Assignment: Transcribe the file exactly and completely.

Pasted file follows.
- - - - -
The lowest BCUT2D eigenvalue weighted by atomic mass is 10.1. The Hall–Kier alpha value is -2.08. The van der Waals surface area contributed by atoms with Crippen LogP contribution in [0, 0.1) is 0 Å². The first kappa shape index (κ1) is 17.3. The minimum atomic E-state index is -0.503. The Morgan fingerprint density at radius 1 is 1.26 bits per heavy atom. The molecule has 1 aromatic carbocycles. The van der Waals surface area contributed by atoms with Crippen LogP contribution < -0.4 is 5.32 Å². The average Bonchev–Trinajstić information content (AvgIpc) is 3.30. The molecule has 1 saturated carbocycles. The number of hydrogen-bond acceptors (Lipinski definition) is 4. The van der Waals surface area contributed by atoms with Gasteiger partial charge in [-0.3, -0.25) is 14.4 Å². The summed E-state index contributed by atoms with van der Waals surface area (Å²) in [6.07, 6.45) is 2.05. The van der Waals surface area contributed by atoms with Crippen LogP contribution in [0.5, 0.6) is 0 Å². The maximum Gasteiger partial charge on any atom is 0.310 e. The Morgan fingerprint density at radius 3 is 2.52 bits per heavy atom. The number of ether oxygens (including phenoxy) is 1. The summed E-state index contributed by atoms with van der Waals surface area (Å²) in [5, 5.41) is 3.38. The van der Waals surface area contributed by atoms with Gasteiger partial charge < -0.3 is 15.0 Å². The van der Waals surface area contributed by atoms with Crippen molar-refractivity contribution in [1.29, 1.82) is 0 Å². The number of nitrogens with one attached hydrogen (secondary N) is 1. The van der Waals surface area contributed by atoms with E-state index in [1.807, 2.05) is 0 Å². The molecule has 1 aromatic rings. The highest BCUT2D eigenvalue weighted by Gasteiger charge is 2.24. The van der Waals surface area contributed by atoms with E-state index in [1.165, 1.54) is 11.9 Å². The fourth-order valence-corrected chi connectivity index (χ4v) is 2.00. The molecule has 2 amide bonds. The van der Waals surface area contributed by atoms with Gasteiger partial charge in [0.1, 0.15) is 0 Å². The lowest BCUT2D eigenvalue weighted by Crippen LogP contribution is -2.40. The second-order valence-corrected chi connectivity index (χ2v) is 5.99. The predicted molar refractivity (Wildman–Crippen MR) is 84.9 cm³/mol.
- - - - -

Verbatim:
The lowest BCUT2D eigenvalue weighted by atomic mass is 10.1. The Hall–Kier alpha value is -2.08. The van der Waals surface area contributed by atoms with Crippen LogP contribution in [0, 0.1) is 0 Å². The first kappa shape index (κ1) is 17.3. The minimum atomic E-state index is -0.503. The Morgan fingerprint density at radius 1 is 1.26 bits per heavy atom. The molecule has 1 aromatic carbocycles. The van der Waals surface area contributed by atoms with Crippen LogP contribution < -0.4 is 5.32 Å². The average Bonchev–Trinajstić information content (AvgIpc) is 3.30. The molecule has 1 saturated carbocycles. The number of hydrogen-bond acceptors (Lipinski definition) is 4. The van der Waals surface area contributed by atoms with Gasteiger partial charge in [-0.3, -0.25) is 14.4 Å². The summed E-state index contributed by atoms with van der Waals surface area (Å²) in [6.07, 6.45) is 2.05. The van der Waals surface area contributed by atoms with Crippen LogP contribution in [0.5, 0.6) is 0 Å². The maximum Gasteiger partial charge on any atom is 0.310 e. The Morgan fingerprint density at radius 3 is 2.52 bits per heavy atom. The number of ether oxygens (including phenoxy) is 1. The summed E-state index contributed by atoms with van der Waals surface area (Å²) in [5, 5.41) is 3.38. The van der Waals surface area contributed by atoms with Gasteiger partial charge < -0.3 is 15.0 Å². The van der Waals surface area contributed by atoms with Crippen molar-refractivity contribution in [1.29, 1.82) is 0 Å². The number of nitrogens with one attached hydrogen (secondary N) is 1. The van der Waals surface area contributed by atoms with E-state index in [1.807, 2.05) is 0 Å². The molecule has 1 aromatic rings. The highest BCUT2D eigenvalue weighted by Gasteiger charge is 2.24. The van der Waals surface area contributed by atoms with E-state index in [1.165, 1.54) is 11.9 Å². The fourth-order valence-corrected chi connectivity index (χ4v) is 2.00. The molecule has 2 amide bonds. The van der Waals surface area contributed by atoms with Gasteiger partial charge in [0.1, 0.15) is 0 Å². The lowest BCUT2D eigenvalue weighted by Crippen LogP contribution is -2.40. The second-order valence-corrected chi connectivity index (χ2v) is 5.99. The predicted molar refractivity (Wildman–Crippen MR) is 84.9 cm³/mol.